Using the USA as an example; every time something major happened that caused the US dollar to drop, Gold would rise. From 9/11 happening in 2001, the gold price shot up from $276 to $869 in 2008. When the 2008 financial crisis happened, Gold further shot up to a record high of $1,895 in mid-2011. It has since dropped, but you can see how the demand for gold changes which also affects the price.
Fiat is a wee bit more complicated. Money used to be tied to Gold, we call this the gold standard. Meaning that the standard unit of account is based on a fixed quantity of gold. But now money is on the system of fiat.
Money doesn’t really have any inherent value. It’s technically a fancy piece of paper that people in a country and in an economy, give value to. Everybody wants money so that they can use it to get goods and services in return. So, the demand is never-ending.
But because the only thing that backs our money is the good word of our government, this means that the supply is also controlled by them. When a country prints too much money, it causes inflation since the money supply is much higher than the supply of other goods and services. This is a big downside, as technically there is no limit to the amount of money that can circulate within the economy.
Ah yes, stocks. The main complexity of it comes when the stock is first listed as the initial listing price of a stock is based on the calculations when the company goes public (When the company undergoes an initial public offering).
Based on the valuation of the company, they will then determine how much shares they want to issue and for what price. The following example is pulled from Investopedia:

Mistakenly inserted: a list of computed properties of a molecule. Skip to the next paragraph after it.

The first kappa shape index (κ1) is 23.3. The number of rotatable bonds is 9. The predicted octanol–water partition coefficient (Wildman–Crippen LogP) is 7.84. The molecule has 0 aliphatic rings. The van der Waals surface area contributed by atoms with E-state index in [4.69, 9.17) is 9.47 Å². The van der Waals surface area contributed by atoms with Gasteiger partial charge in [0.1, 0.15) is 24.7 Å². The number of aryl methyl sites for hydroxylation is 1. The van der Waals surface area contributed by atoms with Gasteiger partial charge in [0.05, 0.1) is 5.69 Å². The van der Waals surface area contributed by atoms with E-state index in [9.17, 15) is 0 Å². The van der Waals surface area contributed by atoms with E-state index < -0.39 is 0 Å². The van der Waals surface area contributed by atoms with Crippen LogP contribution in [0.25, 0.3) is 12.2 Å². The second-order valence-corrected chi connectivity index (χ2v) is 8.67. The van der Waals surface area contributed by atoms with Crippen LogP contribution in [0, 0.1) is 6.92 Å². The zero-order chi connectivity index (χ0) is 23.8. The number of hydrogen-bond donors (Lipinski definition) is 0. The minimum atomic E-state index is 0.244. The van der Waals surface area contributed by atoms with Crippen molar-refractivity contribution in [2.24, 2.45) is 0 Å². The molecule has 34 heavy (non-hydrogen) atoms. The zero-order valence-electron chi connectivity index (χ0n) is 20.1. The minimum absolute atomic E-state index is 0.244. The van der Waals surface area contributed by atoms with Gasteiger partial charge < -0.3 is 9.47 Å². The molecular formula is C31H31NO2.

“For example, a company whose value is estimated at $100 million may want to issue 10 million shares at $10 per share or they may want to issue 20 million at $5 a share.”
After all, that, when the stock is available for trading, just like the others, supply and demand play the fundamentals. When more people want to buy a stock than sell it, the price moves up. And when more people want to sell a stock than buy it, the price would fall.
So in summary of my personal opinion, cryptocurrency price values closely mimic how stocks price movements work. There are many details that can affect a cryptocurrency’s value. Anything from trade volume to news and information regarding the project. But at the end of the day, the fundamentals are still supply and demand. I do personally see Bitcoin more as an asset, but we have many different projects where I also believe some coins are better than others for transactions (maybe this can be a topic for another article), and I believe that in the future there will be a handful of different cryptocoins for different use-cases. I like Bitcoin as my digital gold. Perhaps Litecoin can be our future currency and everything can coexist harmoniously. Whatever the case is, I believe crypto is the future!
References and links:
Cover illustration artist Andrea-Reyes, DeviantArt
Mid-article illustration artist scottkho, DeviantArt